The current group of conservative public figures in the United States wants to return to an age when certain middle-class values were ascendant, without acknowledging that many of those values were realized because President Franklin Roosevelt implemented progressive social policies and trade unions had real power. They maligned Vermont Sen. Bernie Sanders for his avowed socialist platform during the 2016 presidential campaign, but much of that platform constituted the status quo in the 1950s. Later, Ronald Reagan dismantled the government structures that made the era prosperous.
There's a similar nostalgia at work in today's Japanese general election. On the one hand, Prime Minister Shinzo Abe wants to rewrite the Constitution in a bid to re-create the "beautiful Japan" he thinks existed before the country lost World War II, without recognizing that some of the qualities he admires led Japan to destruction.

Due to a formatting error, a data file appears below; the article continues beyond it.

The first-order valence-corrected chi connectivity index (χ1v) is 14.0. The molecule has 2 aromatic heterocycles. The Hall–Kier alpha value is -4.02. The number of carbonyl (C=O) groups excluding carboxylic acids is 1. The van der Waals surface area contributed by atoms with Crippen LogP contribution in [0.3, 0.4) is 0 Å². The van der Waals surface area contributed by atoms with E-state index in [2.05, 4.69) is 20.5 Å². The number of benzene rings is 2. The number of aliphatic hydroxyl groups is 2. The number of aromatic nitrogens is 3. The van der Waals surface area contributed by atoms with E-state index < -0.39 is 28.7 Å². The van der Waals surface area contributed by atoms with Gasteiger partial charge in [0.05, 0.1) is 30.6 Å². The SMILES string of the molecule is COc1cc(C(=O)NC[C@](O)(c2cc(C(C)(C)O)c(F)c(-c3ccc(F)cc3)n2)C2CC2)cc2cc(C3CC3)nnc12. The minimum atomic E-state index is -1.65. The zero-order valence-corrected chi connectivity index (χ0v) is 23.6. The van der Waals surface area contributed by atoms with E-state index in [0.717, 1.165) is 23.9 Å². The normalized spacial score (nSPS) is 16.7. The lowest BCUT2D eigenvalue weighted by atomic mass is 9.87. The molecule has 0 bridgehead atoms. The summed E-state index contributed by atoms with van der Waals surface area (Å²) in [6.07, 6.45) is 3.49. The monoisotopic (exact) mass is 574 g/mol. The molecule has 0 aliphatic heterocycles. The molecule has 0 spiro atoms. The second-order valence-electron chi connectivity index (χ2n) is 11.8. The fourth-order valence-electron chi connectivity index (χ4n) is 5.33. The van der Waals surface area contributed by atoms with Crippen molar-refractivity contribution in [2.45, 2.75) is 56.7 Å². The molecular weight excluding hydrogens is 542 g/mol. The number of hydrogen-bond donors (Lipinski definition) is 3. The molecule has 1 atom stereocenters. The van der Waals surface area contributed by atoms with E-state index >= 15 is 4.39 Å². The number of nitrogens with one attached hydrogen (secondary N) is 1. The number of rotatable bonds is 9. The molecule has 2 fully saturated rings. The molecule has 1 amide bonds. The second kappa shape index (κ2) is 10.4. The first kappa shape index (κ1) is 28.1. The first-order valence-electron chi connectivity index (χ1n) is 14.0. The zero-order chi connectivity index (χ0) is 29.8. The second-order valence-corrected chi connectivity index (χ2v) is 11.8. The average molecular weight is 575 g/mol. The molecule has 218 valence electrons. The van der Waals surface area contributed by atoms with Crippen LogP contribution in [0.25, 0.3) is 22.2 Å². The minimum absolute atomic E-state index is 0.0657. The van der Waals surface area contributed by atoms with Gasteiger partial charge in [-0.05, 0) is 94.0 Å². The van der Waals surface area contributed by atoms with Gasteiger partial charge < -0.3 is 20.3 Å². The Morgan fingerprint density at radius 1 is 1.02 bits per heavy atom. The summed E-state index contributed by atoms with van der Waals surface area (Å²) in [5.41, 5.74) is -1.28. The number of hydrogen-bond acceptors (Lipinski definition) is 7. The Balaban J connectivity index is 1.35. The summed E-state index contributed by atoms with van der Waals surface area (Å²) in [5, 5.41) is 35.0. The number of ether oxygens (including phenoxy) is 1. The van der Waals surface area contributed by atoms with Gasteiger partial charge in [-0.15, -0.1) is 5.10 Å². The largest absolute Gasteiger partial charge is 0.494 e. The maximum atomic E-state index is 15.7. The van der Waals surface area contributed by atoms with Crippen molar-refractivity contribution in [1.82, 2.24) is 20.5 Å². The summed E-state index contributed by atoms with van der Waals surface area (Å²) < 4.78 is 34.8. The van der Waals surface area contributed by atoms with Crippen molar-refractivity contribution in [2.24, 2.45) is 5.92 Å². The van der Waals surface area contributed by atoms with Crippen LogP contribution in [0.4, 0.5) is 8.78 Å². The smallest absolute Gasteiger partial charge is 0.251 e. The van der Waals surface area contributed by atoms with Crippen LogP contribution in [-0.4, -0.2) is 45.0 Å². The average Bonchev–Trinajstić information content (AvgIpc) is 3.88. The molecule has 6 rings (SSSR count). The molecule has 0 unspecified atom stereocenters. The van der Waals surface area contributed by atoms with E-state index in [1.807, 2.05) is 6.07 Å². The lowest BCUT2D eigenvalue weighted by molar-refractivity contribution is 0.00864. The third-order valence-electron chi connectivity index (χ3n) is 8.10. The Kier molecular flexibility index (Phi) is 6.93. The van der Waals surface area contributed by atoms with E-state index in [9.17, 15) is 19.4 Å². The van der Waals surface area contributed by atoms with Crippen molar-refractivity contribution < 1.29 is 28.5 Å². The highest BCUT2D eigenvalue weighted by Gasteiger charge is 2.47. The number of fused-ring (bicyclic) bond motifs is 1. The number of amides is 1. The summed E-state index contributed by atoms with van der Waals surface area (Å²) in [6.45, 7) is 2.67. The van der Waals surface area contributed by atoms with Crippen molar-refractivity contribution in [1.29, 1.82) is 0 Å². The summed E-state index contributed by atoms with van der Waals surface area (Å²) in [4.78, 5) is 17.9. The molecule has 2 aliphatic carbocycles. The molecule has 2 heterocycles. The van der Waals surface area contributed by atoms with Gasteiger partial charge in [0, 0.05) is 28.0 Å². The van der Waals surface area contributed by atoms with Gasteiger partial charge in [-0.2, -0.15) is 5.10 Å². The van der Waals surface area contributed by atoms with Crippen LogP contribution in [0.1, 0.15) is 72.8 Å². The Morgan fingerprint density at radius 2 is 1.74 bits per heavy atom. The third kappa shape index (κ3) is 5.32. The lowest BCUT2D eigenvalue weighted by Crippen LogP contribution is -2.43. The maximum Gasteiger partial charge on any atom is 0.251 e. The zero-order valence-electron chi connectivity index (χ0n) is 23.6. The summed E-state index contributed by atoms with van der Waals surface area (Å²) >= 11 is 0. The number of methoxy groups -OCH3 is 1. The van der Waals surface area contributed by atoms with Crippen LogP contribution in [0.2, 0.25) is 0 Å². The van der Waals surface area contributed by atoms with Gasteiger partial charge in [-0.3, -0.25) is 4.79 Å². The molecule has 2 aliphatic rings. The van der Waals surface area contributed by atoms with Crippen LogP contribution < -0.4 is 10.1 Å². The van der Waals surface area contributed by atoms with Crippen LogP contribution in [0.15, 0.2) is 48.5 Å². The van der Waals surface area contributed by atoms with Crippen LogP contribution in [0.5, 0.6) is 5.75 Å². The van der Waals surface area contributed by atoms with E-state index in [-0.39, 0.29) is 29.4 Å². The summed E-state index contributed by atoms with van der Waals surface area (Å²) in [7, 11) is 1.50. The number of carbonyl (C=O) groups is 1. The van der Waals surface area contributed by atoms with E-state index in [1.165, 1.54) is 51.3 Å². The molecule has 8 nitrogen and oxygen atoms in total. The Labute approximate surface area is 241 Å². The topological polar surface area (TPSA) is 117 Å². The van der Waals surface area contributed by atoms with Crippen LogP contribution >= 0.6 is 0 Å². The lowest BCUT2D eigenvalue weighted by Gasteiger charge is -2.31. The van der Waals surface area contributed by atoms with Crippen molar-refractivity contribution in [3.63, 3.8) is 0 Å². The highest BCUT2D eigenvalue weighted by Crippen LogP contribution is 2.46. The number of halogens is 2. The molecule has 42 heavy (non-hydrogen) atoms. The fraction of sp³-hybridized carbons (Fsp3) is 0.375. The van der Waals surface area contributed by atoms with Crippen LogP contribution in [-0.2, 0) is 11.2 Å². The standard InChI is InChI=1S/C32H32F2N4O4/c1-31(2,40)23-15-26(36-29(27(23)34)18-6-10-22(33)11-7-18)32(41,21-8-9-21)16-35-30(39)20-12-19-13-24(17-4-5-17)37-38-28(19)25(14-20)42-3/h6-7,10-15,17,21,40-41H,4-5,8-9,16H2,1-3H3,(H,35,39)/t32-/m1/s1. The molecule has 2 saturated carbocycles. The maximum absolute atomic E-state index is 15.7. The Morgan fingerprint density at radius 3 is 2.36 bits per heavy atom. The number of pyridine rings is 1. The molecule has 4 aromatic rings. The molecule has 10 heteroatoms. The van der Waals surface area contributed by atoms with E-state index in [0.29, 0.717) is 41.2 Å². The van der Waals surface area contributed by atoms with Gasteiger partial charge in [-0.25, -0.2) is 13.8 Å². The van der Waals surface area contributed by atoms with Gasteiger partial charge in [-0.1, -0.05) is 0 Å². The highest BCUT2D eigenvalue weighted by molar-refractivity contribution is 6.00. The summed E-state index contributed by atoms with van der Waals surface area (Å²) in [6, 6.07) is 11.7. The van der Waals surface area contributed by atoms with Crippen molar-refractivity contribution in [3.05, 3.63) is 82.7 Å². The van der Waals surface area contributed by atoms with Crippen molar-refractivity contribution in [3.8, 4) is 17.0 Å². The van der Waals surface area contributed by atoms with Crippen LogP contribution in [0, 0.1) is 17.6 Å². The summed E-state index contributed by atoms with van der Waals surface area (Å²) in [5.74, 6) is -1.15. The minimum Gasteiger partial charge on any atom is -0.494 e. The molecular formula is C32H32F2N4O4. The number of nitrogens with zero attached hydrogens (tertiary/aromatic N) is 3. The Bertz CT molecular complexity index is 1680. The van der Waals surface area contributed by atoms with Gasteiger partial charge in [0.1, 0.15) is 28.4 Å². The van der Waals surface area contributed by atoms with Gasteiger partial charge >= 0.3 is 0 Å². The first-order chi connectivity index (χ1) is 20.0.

On the other side of the ideological divide, some left-leaning politicians have feelings for the immediate postwar era, when the hard-won freedom of conscience was considered a precious right. And then there's Yukio Edano, the former Democratic Party Secretary-General who just formed the Constitutional Democratic Party of Japan as a tribute to relatively iconoclastic leaders who held sway in the early 1990s, like Takako Doi, when the Liberal Democratic Party (LDP) — which had held power continually since its creation in 1955 — was losing its relevancy.